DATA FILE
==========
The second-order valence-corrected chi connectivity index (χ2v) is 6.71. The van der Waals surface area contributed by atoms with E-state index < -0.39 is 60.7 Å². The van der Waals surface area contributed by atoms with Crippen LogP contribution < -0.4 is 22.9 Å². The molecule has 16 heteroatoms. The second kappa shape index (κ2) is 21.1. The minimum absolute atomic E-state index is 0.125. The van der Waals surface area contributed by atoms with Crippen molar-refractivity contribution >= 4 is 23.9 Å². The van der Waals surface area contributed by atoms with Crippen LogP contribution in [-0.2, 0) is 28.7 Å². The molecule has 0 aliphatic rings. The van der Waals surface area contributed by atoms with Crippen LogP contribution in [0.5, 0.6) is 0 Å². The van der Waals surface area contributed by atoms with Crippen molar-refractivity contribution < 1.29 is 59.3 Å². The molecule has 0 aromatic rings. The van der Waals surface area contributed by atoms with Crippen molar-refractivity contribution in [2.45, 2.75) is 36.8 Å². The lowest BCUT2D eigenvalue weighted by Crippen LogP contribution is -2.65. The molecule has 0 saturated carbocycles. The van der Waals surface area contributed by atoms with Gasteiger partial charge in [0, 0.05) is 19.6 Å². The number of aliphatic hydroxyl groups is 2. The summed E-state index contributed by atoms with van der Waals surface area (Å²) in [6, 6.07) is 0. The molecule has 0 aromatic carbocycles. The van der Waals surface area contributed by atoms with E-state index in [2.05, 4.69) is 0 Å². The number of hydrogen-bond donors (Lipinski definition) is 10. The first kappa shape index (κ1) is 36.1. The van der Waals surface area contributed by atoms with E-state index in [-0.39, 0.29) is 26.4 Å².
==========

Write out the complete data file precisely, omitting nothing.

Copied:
The second-order valence-corrected chi connectivity index (χ2v) is 6.71. The van der Waals surface area contributed by atoms with E-state index < -0.39 is 60.7 Å². The van der Waals surface area contributed by atoms with Crippen LogP contribution < -0.4 is 22.9 Å². The molecule has 16 heteroatoms. The second kappa shape index (κ2) is 21.1. The minimum absolute atomic E-state index is 0.125. The van der Waals surface area contributed by atoms with Crippen molar-refractivity contribution >= 4 is 23.9 Å². The van der Waals surface area contributed by atoms with Crippen LogP contribution in [-0.2, 0) is 28.7 Å². The molecule has 0 aliphatic rings. The van der Waals surface area contributed by atoms with Crippen LogP contribution in [0.5, 0.6) is 0 Å². The van der Waals surface area contributed by atoms with Crippen molar-refractivity contribution < 1.29 is 59.3 Å². The molecule has 0 aromatic rings. The van der Waals surface area contributed by atoms with Crippen molar-refractivity contribution in [2.45, 2.75) is 36.8 Å². The lowest BCUT2D eigenvalue weighted by Crippen LogP contribution is -2.65. The molecule has 0 saturated carbocycles. The van der Waals surface area contributed by atoms with Gasteiger partial charge in [0, 0.05) is 19.6 Å². The number of aliphatic hydroxyl groups is 2. The summed E-state index contributed by atoms with van der Waals surface area (Å²) in [6, 6.07) is 0. The molecule has 0 aromatic carbocycles. The van der Waals surface area contributed by atoms with E-state index in [2.05, 4.69) is 0 Å². The number of hydrogen-bond donors (Lipinski definition) is 10. The first kappa shape index (κ1) is 36.1. The van der Waals surface area contributed by atoms with E-state index in [-0.39, 0.29) is 26.4 Å².